We were blessed to be able to travel to Birmingham with Husbandman on one of his work trips. Birmingham has lots of great things for families, some just low-cost and others for FREE!
Let’s start with Vulcan Park and Museum:
Vulcan Park is home to Vulcan, the world’s largest cast iron statue.
Vulcan was built for the World’s Fair in 1904. He’s had a few ups and downs since then, and has even undergone some surgery. But he’s looking pretty good now, isn’t he?
The accompanying museum is also fantastic. Here you learn about what it was like to work in the mines, which was absolutely gruelling work.
You also get to learn about Vulcan’s various restorations, as well as information about Birmingham history in general.
Once you’ve toured the museum, take your ticket receipt up to the tower.
Vulcan Park and Museum is very reasonably priced. $6 per adult and $4 per child. This is the only non-free place we visited, but it was well worth the price.
Birmingham Museum of Art
The Birmingham Museum of Art is an absolutely world class gallery, with lots for the whole family to see.
There are TWO kids areas, one for little tykes and one for school aged children.
If you’re going with kids, I recommend going in the morning, bringing your own lunch and eating it in the Red Mountain Garden Club Memorial Garden (no eating in the galleries!). That way you’re refueled for the rest of your visit. There’s also a cafe available, but I didn’t look at the menu so I don’t know the prices.
We got to see some pretty fantastic stuff. My favorite was the collection of Christian paintings from the 12-1400s. Everyone looks mildly irritated.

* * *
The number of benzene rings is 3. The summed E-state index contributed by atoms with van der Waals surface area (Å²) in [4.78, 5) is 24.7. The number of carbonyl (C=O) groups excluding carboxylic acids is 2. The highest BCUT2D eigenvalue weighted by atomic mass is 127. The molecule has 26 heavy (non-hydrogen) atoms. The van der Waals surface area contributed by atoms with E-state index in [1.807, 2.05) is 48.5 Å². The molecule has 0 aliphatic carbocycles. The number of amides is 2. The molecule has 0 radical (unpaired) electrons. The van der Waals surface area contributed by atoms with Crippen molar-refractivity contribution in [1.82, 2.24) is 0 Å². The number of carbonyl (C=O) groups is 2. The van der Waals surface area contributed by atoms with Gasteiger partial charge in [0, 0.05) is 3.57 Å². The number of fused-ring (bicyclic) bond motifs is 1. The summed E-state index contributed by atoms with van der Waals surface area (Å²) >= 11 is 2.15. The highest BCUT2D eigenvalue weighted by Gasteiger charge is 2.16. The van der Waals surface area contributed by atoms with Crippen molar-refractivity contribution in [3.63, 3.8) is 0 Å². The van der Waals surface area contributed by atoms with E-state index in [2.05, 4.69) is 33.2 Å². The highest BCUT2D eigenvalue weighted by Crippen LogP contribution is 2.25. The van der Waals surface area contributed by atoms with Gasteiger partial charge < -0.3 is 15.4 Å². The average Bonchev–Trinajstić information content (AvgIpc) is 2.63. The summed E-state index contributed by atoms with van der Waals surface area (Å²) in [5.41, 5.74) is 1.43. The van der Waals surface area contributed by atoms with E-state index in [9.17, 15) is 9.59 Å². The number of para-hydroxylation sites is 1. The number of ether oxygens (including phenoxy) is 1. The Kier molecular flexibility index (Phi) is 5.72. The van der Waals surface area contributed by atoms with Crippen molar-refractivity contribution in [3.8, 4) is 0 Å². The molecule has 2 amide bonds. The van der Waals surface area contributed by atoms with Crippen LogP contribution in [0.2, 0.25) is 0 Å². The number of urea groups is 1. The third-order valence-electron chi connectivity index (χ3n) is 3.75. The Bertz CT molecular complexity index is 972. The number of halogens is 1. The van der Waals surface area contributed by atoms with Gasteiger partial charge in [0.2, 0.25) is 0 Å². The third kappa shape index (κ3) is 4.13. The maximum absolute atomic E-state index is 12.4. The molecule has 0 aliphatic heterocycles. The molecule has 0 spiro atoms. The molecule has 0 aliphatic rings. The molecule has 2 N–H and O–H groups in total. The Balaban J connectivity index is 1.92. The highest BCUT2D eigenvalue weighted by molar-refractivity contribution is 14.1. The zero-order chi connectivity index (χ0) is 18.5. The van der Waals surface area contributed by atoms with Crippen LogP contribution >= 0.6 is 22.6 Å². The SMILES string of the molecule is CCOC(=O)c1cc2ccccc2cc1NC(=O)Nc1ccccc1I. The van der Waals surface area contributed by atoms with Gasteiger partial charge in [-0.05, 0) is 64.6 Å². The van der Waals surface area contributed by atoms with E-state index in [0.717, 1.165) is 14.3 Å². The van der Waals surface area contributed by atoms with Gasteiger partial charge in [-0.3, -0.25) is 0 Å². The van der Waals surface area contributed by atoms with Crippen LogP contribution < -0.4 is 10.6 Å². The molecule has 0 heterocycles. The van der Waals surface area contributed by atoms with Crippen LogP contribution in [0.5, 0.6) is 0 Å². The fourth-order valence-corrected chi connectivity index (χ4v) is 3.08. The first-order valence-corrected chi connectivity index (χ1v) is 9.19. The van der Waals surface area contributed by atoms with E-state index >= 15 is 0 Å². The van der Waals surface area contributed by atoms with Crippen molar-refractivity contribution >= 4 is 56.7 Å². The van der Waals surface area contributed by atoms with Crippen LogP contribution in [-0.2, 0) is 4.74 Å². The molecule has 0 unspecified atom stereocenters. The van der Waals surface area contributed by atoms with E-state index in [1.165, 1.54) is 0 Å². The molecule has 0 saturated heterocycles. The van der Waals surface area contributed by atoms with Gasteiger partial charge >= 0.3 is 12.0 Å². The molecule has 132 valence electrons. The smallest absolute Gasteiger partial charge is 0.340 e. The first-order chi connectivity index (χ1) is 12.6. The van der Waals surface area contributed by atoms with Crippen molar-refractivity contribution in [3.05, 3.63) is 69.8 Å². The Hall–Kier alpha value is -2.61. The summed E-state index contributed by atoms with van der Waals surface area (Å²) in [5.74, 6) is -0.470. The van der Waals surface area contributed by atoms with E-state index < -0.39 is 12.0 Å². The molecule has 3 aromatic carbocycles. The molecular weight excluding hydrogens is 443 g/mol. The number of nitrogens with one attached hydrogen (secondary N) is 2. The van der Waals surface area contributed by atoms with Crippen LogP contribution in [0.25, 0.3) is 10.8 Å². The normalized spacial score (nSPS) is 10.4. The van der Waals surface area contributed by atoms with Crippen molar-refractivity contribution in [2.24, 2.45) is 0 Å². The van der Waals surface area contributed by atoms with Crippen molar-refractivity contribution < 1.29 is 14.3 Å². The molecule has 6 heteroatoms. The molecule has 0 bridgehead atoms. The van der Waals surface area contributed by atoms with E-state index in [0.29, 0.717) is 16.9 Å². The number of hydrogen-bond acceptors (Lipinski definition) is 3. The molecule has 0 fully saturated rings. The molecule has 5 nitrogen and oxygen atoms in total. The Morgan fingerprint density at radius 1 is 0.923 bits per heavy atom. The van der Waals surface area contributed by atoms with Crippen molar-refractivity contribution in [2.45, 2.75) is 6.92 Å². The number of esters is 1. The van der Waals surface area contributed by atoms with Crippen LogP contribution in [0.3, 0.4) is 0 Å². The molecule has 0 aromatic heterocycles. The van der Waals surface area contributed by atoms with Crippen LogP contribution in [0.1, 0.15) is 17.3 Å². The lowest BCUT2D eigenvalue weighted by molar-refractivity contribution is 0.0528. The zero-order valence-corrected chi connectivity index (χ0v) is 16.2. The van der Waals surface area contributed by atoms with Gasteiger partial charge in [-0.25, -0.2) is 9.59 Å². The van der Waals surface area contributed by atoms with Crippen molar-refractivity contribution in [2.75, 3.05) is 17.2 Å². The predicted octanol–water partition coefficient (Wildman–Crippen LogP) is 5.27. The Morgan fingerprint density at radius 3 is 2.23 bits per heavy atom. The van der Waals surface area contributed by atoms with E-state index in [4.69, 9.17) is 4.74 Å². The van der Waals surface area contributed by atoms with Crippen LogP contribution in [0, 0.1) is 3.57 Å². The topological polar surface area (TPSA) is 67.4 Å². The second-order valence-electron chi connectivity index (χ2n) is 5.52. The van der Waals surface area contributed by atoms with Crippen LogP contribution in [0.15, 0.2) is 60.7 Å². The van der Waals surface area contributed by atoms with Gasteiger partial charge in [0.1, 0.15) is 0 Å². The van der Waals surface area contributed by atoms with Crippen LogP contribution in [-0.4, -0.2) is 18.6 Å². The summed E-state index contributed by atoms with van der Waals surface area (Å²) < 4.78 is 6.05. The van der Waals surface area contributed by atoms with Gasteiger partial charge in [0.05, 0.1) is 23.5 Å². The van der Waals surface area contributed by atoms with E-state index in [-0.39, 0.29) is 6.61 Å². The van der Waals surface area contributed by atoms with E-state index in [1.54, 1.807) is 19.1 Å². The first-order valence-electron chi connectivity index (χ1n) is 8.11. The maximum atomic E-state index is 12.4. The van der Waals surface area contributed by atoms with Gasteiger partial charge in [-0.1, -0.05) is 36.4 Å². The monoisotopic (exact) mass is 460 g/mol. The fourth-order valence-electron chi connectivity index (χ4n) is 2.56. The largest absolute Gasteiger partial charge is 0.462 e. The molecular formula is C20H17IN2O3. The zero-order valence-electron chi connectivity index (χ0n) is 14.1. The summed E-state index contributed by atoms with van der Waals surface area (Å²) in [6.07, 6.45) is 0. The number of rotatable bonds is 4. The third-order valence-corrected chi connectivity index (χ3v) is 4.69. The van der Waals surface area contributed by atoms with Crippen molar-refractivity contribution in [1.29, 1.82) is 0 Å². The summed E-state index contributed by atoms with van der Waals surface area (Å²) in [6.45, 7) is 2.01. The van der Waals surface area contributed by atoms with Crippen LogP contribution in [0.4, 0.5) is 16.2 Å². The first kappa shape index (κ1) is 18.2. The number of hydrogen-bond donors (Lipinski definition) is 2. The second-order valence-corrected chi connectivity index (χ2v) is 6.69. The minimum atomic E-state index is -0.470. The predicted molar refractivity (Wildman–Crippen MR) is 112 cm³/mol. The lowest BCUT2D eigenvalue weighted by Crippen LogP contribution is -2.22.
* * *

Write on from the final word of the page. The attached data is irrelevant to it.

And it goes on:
Sloss Furnaces was my absolute favorite; I love history, and this was an incredible self guided tour of the refining industry that really shaped Birmingham from the mid-1800s onward. Birmingham was called “The Magic City” because of how quickly it sprung up, seemingly out of the ground.
While the site has been a museum since 1983, A new visitors center was built more recently:
This place is a hipster photographers dream.
Something new that I learned was that “pig iron” refers to the method of manufacture, not the quality of the iron. I’d been taught in high school that the decentralization of iron production during the Communist revolution in China resulted in low quality pig iron. But it turns out it’s because the troughs that the iron is poured into resembles a sow and her nursing piglets.
One thing that I thought was really cool was the Metal Arts Program.
They host workshops, exhibitions, and conferences, primarily focusing on using cast iron as an art medium. How awesome is that?
They also have a really neat sculpture garden.
We really enjoyed the self guided tour, but they offer group tours at designated times as well. This is a great place to visit with or without kids. Be sure to pack snacks because there’s no food available on site.
This was a fantastic park built on what used to be an unused industrial area.
This was a nice place to just walk and play before we went back to the hotel in the evening.
We sort of found this park by accident, after going out for pizza. It is absolutely beautiful.
They have a good sized play structure, and a nice walking path around the pond.
This park is very tranquil, despite being in an urban area.
That was our fantastic trip to Birmingham. I hope I’ve given you some ideas for a thrifty and fun visit of your own!